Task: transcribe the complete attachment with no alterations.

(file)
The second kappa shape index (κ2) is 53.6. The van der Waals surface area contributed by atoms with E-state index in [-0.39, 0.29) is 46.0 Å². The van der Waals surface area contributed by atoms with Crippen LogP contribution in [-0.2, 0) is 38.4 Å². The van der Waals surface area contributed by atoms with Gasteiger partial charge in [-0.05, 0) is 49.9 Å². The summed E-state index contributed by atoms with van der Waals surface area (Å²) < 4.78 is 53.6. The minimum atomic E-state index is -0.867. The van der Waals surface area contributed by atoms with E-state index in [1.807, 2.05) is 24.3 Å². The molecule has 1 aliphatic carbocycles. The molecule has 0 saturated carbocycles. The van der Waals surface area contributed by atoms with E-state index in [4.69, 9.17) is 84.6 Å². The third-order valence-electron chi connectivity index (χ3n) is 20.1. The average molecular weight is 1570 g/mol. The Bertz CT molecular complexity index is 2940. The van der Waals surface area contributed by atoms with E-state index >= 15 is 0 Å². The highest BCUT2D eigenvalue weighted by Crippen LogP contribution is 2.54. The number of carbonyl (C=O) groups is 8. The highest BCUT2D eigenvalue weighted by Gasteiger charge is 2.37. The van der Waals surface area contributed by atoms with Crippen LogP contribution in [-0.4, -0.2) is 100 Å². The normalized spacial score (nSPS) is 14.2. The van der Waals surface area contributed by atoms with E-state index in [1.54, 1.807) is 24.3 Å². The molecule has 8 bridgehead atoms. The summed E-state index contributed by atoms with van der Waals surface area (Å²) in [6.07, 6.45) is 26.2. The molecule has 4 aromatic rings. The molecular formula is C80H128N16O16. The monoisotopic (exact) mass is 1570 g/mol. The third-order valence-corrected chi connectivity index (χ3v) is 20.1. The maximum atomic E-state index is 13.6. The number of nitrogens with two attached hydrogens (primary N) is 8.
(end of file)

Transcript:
The second kappa shape index (κ2) is 53.6. The van der Waals surface area contributed by atoms with E-state index in [-0.39, 0.29) is 46.0 Å². The van der Waals surface area contributed by atoms with Crippen LogP contribution in [-0.2, 0) is 38.4 Å². The van der Waals surface area contributed by atoms with Gasteiger partial charge in [-0.05, 0) is 49.9 Å². The summed E-state index contributed by atoms with van der Waals surface area (Å²) < 4.78 is 53.6. The minimum atomic E-state index is -0.867. The van der Waals surface area contributed by atoms with E-state index in [1.807, 2.05) is 24.3 Å². The molecule has 1 aliphatic carbocycles. The molecule has 0 saturated carbocycles. The van der Waals surface area contributed by atoms with E-state index in [4.69, 9.17) is 84.6 Å². The third-order valence-electron chi connectivity index (χ3n) is 20.1. The average molecular weight is 1570 g/mol. The Bertz CT molecular complexity index is 2940. The van der Waals surface area contributed by atoms with E-state index >= 15 is 0 Å². The highest BCUT2D eigenvalue weighted by Crippen LogP contribution is 2.54. The number of carbonyl (C=O) groups is 8. The highest BCUT2D eigenvalue weighted by Gasteiger charge is 2.37. The van der Waals surface area contributed by atoms with Crippen LogP contribution in [-0.4, -0.2) is 100 Å². The normalized spacial score (nSPS) is 14.2. The van der Waals surface area contributed by atoms with E-state index in [1.54, 1.807) is 24.3 Å². The molecule has 8 bridgehead atoms. The summed E-state index contributed by atoms with van der Waals surface area (Å²) in [6.07, 6.45) is 26.2. The molecule has 4 aromatic rings. The molecular formula is C80H128N16O16. The monoisotopic (exact) mass is 1570 g/mol. The third-order valence-corrected chi connectivity index (χ3v) is 20.1. The maximum atomic E-state index is 13.6. The number of nitrogens with two attached hydrogens (primary N) is 8.